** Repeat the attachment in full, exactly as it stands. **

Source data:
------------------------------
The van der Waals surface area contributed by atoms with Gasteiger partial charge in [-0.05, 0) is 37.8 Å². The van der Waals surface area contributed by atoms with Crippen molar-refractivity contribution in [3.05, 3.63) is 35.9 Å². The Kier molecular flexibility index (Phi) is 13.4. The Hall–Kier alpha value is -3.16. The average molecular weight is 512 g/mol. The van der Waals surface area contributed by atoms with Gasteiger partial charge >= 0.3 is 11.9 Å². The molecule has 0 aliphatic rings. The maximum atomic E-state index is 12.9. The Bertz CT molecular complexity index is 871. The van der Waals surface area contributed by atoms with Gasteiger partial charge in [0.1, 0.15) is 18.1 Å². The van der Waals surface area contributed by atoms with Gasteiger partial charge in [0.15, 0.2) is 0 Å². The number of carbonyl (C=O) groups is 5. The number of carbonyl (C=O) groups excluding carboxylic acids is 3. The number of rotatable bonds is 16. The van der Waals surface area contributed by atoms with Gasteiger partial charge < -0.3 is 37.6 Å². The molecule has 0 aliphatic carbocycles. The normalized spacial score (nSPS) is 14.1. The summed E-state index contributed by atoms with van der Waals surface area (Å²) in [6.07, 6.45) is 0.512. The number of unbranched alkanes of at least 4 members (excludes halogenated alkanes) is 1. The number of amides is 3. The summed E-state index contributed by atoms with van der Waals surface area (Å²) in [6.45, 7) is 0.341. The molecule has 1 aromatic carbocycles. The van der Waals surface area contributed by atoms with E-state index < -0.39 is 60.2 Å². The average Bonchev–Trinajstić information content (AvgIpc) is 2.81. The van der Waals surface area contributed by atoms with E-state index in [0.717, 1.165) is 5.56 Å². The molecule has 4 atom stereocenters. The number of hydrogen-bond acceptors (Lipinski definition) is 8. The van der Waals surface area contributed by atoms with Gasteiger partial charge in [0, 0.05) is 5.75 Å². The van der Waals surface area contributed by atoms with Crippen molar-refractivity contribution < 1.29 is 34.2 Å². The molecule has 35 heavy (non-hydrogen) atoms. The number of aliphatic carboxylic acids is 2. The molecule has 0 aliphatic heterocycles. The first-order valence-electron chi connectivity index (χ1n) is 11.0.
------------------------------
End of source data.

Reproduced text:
The van der Waals surface area contributed by atoms with Gasteiger partial charge in [-0.05, 0) is 37.8 Å². The van der Waals surface area contributed by atoms with Crippen molar-refractivity contribution in [3.05, 3.63) is 35.9 Å². The Kier molecular flexibility index (Phi) is 13.4. The Hall–Kier alpha value is -3.16. The average molecular weight is 512 g/mol. The van der Waals surface area contributed by atoms with Gasteiger partial charge >= 0.3 is 11.9 Å². The molecule has 0 aliphatic rings. The maximum atomic E-state index is 12.9. The Bertz CT molecular complexity index is 871. The van der Waals surface area contributed by atoms with Gasteiger partial charge in [0.1, 0.15) is 18.1 Å². The van der Waals surface area contributed by atoms with Gasteiger partial charge in [0.15, 0.2) is 0 Å². The number of carbonyl (C=O) groups is 5. The number of carbonyl (C=O) groups excluding carboxylic acids is 3. The number of rotatable bonds is 16. The van der Waals surface area contributed by atoms with Gasteiger partial charge < -0.3 is 37.6 Å². The molecule has 0 aliphatic carbocycles. The normalized spacial score (nSPS) is 14.1. The summed E-state index contributed by atoms with van der Waals surface area (Å²) in [6.07, 6.45) is 0.512. The number of unbranched alkanes of at least 4 members (excludes halogenated alkanes) is 1. The number of amides is 3. The summed E-state index contributed by atoms with van der Waals surface area (Å²) in [6.45, 7) is 0.341. The molecule has 1 aromatic carbocycles. The van der Waals surface area contributed by atoms with E-state index < -0.39 is 60.2 Å². The average Bonchev–Trinajstić information content (AvgIpc) is 2.81. The van der Waals surface area contributed by atoms with E-state index in [0.717, 1.165) is 5.56 Å². The molecule has 4 atom stereocenters. The number of hydrogen-bond acceptors (Lipinski definition) is 8. The van der Waals surface area contributed by atoms with Gasteiger partial charge in [0, 0.05) is 5.75 Å². The van der Waals surface area contributed by atoms with Crippen molar-refractivity contribution < 1.29 is 34.2 Å². The molecule has 35 heavy (non-hydrogen) atoms. The number of aliphatic carboxylic acids is 2. The molecule has 0 aliphatic heterocycles. The first-order valence-electron chi connectivity index (χ1n) is 11.0.